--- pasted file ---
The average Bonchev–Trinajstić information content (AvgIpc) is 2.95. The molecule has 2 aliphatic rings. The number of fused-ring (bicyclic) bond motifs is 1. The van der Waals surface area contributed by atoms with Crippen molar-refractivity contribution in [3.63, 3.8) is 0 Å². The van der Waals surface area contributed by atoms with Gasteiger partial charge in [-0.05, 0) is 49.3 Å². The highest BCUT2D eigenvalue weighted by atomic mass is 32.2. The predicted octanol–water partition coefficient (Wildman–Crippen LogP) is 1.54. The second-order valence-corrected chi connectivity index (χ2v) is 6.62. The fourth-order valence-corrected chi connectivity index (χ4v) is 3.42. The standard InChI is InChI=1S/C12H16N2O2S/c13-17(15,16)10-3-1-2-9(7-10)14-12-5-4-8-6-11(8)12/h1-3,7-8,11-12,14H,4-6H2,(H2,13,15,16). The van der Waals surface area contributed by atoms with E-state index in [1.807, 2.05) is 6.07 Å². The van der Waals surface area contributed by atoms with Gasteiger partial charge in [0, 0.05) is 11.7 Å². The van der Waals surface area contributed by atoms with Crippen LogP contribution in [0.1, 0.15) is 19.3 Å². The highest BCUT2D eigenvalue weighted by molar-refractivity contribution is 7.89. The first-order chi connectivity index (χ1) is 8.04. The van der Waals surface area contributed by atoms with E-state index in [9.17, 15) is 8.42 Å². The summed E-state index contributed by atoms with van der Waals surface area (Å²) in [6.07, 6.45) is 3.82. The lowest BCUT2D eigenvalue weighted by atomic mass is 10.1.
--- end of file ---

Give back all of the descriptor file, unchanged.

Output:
The average Bonchev–Trinajstić information content (AvgIpc) is 2.95. The molecule has 2 aliphatic rings. The number of fused-ring (bicyclic) bond motifs is 1. The van der Waals surface area contributed by atoms with Crippen molar-refractivity contribution in [3.63, 3.8) is 0 Å². The van der Waals surface area contributed by atoms with Gasteiger partial charge in [-0.05, 0) is 49.3 Å². The highest BCUT2D eigenvalue weighted by atomic mass is 32.2. The predicted octanol–water partition coefficient (Wildman–Crippen LogP) is 1.54. The second-order valence-corrected chi connectivity index (χ2v) is 6.62. The fourth-order valence-corrected chi connectivity index (χ4v) is 3.42. The standard InChI is InChI=1S/C12H16N2O2S/c13-17(15,16)10-3-1-2-9(7-10)14-12-5-4-8-6-11(8)12/h1-3,7-8,11-12,14H,4-6H2,(H2,13,15,16). The van der Waals surface area contributed by atoms with E-state index in [1.807, 2.05) is 6.07 Å². The van der Waals surface area contributed by atoms with Gasteiger partial charge in [0, 0.05) is 11.7 Å². The van der Waals surface area contributed by atoms with Crippen LogP contribution in [0.1, 0.15) is 19.3 Å². The highest BCUT2D eigenvalue weighted by molar-refractivity contribution is 7.89. The first-order chi connectivity index (χ1) is 8.04. The van der Waals surface area contributed by atoms with E-state index in [9.17, 15) is 8.42 Å². The summed E-state index contributed by atoms with van der Waals surface area (Å²) in [6.07, 6.45) is 3.82. The lowest BCUT2D eigenvalue weighted by atomic mass is 10.1.